Cleveland, OH, January 23, 2019 — US air transport service revenues are forecast to increase 4.3% annually in nominal terms through 2022, according to Air Transport Services: United States, a report recently released by Freedonia Focus Reports. Demand for passenger air travel and air freight is projected to increase as:
- Rising disposable personal incomes drive gains in tourism, vacation, and other consumer-related travel such as visiting family.
- The increasing availability of relatively inexpensive flights allows more consumers to afford air travel, boosting volume.
- Expanding domestic and global economic activity and a dynamic trade environment boost the need for business-related travel and air freight.
- Rising oil prices – expected through 2022 – place upward pressure on air transport rates and contribute to gains in value terms.
The increasing availability of high-quality and more feature-rich telecollaboration and teleconferencing solutions will continue to restrict faster gains in business travel.
Revenues for domestic scheduled passenger services are projected to rise 4.6% per year to 2022, remaining the largest and fastest-growing discrete segment. Demand is expected to grow as recreational travelers and businesspeople continue to enjoy rising disposable personal and business incomes. In addition, ultra-low-cost carriers will entice consumers who might not otherwise afford to fly, boosting the volume of travelers and total revenue.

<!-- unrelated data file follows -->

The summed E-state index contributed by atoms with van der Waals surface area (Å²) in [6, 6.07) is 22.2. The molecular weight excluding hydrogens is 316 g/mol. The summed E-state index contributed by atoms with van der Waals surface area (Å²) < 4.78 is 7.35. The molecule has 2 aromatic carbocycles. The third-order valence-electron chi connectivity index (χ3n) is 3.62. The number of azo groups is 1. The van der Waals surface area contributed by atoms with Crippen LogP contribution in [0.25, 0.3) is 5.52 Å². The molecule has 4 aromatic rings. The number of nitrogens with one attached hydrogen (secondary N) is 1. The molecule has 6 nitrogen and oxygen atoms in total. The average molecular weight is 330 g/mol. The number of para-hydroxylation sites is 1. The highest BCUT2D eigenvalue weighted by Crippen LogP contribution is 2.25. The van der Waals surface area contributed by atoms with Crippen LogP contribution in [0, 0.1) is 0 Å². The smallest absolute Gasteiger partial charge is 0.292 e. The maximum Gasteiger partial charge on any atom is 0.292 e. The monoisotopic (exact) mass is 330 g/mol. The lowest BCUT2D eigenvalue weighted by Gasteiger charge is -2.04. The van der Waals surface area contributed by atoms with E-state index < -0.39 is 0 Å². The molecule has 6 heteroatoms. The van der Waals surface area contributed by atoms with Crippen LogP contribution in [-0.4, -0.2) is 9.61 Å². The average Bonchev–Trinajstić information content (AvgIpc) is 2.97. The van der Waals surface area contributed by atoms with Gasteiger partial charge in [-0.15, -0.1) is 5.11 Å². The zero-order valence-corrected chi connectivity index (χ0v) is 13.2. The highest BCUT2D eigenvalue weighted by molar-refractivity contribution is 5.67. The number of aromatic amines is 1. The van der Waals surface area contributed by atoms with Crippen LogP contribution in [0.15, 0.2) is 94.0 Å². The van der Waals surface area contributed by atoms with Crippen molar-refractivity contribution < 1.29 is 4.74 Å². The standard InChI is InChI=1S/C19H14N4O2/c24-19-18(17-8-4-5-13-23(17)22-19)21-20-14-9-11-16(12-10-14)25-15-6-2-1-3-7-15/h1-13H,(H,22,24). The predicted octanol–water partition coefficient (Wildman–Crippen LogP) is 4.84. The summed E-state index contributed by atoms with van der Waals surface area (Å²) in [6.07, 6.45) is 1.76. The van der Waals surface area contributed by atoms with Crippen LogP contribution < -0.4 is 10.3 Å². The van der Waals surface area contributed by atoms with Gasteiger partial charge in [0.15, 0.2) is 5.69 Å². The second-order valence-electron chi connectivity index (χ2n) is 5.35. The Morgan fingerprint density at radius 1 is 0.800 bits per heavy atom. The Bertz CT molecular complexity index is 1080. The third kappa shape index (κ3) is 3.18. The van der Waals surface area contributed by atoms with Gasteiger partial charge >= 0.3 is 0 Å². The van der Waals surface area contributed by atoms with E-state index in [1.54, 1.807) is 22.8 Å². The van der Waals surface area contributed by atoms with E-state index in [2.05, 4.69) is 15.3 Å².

These and other key insights are featured in Air Transport Services: United States. This report forecasts to 2022 US air transport service revenues in nominal US dollars. Total revenues are segmented by source in terms of:
- domestic scheduled passenger
- international scheduled passenger
- domestic nonscheduled (i.e., chartered) passenger
- international nonscheduled (i.e., chartered) passenger
- domestic scheduled freight
- international scheduled freight
- other sources such as fees, nonscheduled (i.e., chartered) freight services, and specialty air transport services
To illustrate historical trends, total revenues, the various segments, the number of firms and establishments, and employment are provided in annual series from 2007 to 2017. In addition, industry expenses and net profit margin are provided in annual series from 2009 to 2017.
This report represents employer and nonemployer revenues for the US air transport service industry, which includes the revenues of US-headquartered firms as well as the revenues of foreign-headquartered firms for flights that land or take-off in the US. Notably, foreign-owned carriers may operate international flights to and from the US but cannot fly between US airports. Activities excluded from the scope of this report include crop dusting and fighting forest fires using specialized aircraft, specialized air sightseeing services, gathering of geophysical data, specialized flying schools, and recreation aviation clubs.
More information about the report is available at: